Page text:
So, as odd as John may have seemed, he had not only the weight of Old Testament prophecy behind him, but what Luke refers to as the “spirit and power of Elijah”. 

By getting into the Jordan and allowing John to baptize you, you were acknowledging your sinfulness and your willingness to reverse the previous course of your life, which is what repentance means. It’s not a guilty feeling or a sense of regret, or even the acknowledgement that your behaviour is wrong, but a change of heart and mind that results in a changed life. Those who failed to make the necessary changes earned the wrath of John: he was disinterested in baptizing the unserious. “You brood of vipers”, he cried to those he was convinced were inauthentic in their commitment, whether religious authority figures or those in the crowd. “Bring forth fruit in keeping with repentance”, he insisted.

For those who were too thick to grasp his meaning, he got very specific: “Let the man who has two tunics share with him who has none, and let him who has food do likewise”. He told tax collectors to stop fleecing the public and soldiers not to use their jobs as an opportunity for throwing their weight around and to be content with the wages they were already receiving.

True repentance always changes the way we live, then and now, from the rejection of obvious sin right down to the little details of how to behave on the job. If it doesn’t, it’s just lip service, not repentance at all.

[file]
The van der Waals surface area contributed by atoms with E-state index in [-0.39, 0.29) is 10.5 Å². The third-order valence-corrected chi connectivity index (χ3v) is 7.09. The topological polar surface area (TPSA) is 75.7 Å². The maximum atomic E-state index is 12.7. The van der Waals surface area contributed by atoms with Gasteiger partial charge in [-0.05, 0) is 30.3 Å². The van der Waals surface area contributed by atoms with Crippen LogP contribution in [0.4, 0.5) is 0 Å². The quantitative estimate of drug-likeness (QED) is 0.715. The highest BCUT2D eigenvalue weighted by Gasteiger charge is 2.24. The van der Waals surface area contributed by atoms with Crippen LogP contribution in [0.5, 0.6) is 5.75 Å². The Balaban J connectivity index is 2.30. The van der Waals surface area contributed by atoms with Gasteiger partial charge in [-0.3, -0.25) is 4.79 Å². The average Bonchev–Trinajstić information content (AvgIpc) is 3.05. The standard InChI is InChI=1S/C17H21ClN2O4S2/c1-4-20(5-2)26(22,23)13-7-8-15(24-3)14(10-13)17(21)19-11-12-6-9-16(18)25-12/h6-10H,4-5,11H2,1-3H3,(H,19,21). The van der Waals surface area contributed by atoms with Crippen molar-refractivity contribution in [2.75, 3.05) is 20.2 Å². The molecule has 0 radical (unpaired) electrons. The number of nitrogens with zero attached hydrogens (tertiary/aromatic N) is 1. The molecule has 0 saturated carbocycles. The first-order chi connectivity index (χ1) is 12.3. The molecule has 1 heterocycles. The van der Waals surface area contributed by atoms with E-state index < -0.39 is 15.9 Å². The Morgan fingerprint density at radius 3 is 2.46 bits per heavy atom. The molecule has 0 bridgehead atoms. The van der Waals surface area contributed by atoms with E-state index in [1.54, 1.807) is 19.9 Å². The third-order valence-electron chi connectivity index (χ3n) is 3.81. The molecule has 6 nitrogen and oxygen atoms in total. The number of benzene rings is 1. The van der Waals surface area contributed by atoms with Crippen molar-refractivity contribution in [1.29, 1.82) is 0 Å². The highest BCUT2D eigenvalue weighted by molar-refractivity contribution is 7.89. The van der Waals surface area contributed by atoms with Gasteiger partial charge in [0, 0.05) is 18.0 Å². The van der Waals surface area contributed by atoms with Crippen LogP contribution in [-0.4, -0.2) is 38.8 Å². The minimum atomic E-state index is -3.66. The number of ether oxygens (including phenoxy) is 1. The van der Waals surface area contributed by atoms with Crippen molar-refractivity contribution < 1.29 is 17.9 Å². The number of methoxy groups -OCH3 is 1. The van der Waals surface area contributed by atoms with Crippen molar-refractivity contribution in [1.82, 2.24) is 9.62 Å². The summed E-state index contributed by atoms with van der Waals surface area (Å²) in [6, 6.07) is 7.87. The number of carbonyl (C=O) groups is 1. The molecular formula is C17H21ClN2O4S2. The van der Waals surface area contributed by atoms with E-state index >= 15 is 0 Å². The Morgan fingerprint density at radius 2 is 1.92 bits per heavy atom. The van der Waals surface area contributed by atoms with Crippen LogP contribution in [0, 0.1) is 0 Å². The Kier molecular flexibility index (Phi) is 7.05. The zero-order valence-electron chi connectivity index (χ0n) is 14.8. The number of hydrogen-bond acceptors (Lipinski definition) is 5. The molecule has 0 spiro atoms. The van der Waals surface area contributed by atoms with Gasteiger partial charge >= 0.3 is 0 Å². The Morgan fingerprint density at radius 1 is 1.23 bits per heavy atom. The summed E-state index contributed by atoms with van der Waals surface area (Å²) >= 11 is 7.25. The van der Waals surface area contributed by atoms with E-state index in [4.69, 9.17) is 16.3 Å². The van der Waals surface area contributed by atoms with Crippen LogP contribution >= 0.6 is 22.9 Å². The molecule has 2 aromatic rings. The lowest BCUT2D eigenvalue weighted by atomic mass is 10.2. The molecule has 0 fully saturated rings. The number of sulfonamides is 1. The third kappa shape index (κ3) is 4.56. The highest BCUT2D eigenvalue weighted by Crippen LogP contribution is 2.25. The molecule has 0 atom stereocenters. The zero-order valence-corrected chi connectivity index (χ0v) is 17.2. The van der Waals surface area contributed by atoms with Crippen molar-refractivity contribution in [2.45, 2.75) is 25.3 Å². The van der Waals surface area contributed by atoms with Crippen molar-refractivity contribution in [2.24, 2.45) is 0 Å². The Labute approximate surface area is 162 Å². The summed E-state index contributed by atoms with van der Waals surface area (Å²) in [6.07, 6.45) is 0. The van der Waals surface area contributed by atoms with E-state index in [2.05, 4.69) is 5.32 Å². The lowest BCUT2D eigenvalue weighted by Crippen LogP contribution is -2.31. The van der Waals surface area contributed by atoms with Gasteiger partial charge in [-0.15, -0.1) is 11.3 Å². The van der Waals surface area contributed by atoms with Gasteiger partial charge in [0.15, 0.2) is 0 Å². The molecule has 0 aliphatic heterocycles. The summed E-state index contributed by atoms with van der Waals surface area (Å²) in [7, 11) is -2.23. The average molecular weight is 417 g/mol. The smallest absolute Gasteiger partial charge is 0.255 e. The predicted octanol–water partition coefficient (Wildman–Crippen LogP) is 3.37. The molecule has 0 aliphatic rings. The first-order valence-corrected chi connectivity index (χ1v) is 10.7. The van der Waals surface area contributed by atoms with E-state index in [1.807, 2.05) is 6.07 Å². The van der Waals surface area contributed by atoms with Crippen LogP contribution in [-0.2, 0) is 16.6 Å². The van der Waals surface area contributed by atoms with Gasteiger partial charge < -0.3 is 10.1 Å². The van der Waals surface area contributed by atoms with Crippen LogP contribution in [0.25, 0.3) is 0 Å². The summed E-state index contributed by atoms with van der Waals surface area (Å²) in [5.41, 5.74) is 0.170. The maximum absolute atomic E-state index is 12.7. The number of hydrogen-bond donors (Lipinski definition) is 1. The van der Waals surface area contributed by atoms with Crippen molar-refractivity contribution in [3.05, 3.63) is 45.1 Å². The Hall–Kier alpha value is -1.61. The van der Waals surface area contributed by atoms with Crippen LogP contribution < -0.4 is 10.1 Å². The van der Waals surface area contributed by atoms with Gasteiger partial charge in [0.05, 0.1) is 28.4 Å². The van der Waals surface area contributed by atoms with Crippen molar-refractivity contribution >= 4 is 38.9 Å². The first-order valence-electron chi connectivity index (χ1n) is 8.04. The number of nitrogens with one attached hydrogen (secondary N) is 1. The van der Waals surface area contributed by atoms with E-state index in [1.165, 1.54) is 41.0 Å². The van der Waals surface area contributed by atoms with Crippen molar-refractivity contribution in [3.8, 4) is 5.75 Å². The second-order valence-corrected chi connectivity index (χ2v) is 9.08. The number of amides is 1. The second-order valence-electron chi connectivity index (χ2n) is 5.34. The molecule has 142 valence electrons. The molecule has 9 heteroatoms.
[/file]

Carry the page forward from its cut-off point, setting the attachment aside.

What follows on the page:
John was a practical man, what we might call a very “black and white” sort of guy. If you were a hypocrite or a phony, it was not a good idea to get too close to John. Being a prophet, he seemed fairly adept at discerning good from evil and real from unreal.

Which explains his reaction the day that Jesus came to be baptized by him: He saw Jesus coming toward him and declared “Behold, the Lamb of God, who takes away the sin of the world!”, associating an unknown Jewish carpenter with a prophecy that goes all the way back to Abraham, who told his son Isaac, “God will provide himself a lamb”.

That must have surprised the crowd, to say the least.

Then the Lord announced that he had come to be baptized, which surprised John. His reaction was immediate and intense: He tried to prevent it. He said, “I have need to be baptized by you, and do you come to me?” It’s unclear how John recognized the true nature of the Lord. There is no evidence that he had much in the way of opportunity to observe how Jesus conducted himself in his everyday life. It is, of course, possible he had heard stories, since the mother of the Lord and John’s mother were relatives.

But his assessment goes far beyond hearsay and can only have come via revelation.

John recognized that even though he was a prophet, any righteousness that he might possess paled into insignificance in the presence of the Lamb of God, and he was quite prepared to acknowledge that fact by undergoing a baptism of repentance himself — by taking his own medicine in public.